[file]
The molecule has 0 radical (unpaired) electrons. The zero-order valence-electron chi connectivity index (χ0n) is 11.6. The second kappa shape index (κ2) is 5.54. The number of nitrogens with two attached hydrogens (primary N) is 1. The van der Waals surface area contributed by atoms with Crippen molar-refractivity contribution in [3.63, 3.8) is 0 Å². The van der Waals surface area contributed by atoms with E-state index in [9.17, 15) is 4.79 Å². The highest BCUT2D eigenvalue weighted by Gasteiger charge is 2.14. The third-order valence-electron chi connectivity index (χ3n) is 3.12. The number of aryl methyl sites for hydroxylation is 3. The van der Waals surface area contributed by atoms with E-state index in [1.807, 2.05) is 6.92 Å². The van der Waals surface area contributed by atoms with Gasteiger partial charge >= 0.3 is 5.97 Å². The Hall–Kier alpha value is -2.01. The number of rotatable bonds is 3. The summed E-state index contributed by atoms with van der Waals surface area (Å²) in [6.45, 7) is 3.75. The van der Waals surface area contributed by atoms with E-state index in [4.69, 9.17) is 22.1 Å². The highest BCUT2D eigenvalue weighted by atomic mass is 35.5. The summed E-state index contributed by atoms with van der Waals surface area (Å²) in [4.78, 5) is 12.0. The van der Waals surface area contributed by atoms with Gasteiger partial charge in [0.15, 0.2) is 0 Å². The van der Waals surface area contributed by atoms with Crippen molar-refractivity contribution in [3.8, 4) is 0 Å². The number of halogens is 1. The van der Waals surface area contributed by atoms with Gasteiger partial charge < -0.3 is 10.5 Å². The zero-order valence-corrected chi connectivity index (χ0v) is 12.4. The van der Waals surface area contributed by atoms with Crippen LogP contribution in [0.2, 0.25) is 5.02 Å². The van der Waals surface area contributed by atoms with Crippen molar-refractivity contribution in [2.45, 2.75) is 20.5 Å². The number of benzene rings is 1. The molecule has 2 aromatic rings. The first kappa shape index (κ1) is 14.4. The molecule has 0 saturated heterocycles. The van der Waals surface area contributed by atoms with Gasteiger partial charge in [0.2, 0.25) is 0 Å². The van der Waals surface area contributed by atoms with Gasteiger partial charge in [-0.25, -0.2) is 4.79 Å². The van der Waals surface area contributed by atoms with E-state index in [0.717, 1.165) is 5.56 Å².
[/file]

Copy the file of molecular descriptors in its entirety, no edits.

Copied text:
The molecule has 0 radical (unpaired) electrons. The zero-order valence-electron chi connectivity index (χ0n) is 11.6. The second kappa shape index (κ2) is 5.54. The number of nitrogens with two attached hydrogens (primary N) is 1. The van der Waals surface area contributed by atoms with Crippen molar-refractivity contribution in [3.63, 3.8) is 0 Å². The van der Waals surface area contributed by atoms with E-state index in [9.17, 15) is 4.79 Å². The highest BCUT2D eigenvalue weighted by Gasteiger charge is 2.14. The third-order valence-electron chi connectivity index (χ3n) is 3.12. The number of aryl methyl sites for hydroxylation is 3. The van der Waals surface area contributed by atoms with E-state index in [1.807, 2.05) is 6.92 Å². The van der Waals surface area contributed by atoms with Gasteiger partial charge >= 0.3 is 5.97 Å². The Hall–Kier alpha value is -2.01. The number of rotatable bonds is 3. The summed E-state index contributed by atoms with van der Waals surface area (Å²) in [6.45, 7) is 3.75. The van der Waals surface area contributed by atoms with E-state index in [4.69, 9.17) is 22.1 Å². The highest BCUT2D eigenvalue weighted by atomic mass is 35.5. The summed E-state index contributed by atoms with van der Waals surface area (Å²) in [4.78, 5) is 12.0. The van der Waals surface area contributed by atoms with Gasteiger partial charge in [0.15, 0.2) is 0 Å². The van der Waals surface area contributed by atoms with Crippen molar-refractivity contribution in [3.8, 4) is 0 Å². The number of halogens is 1. The van der Waals surface area contributed by atoms with Gasteiger partial charge < -0.3 is 10.5 Å². The zero-order valence-corrected chi connectivity index (χ0v) is 12.4. The van der Waals surface area contributed by atoms with Crippen LogP contribution in [0.2, 0.25) is 5.02 Å². The van der Waals surface area contributed by atoms with Crippen molar-refractivity contribution in [2.45, 2.75) is 20.5 Å². The number of benzene rings is 1. The molecule has 2 aromatic rings. The first kappa shape index (κ1) is 14.4. The molecule has 0 saturated heterocycles. The van der Waals surface area contributed by atoms with Gasteiger partial charge in [0.2, 0.25) is 0 Å². The van der Waals surface area contributed by atoms with Gasteiger partial charge in [-0.25, -0.2) is 4.79 Å². The van der Waals surface area contributed by atoms with E-state index in [0.717, 1.165) is 5.56 Å².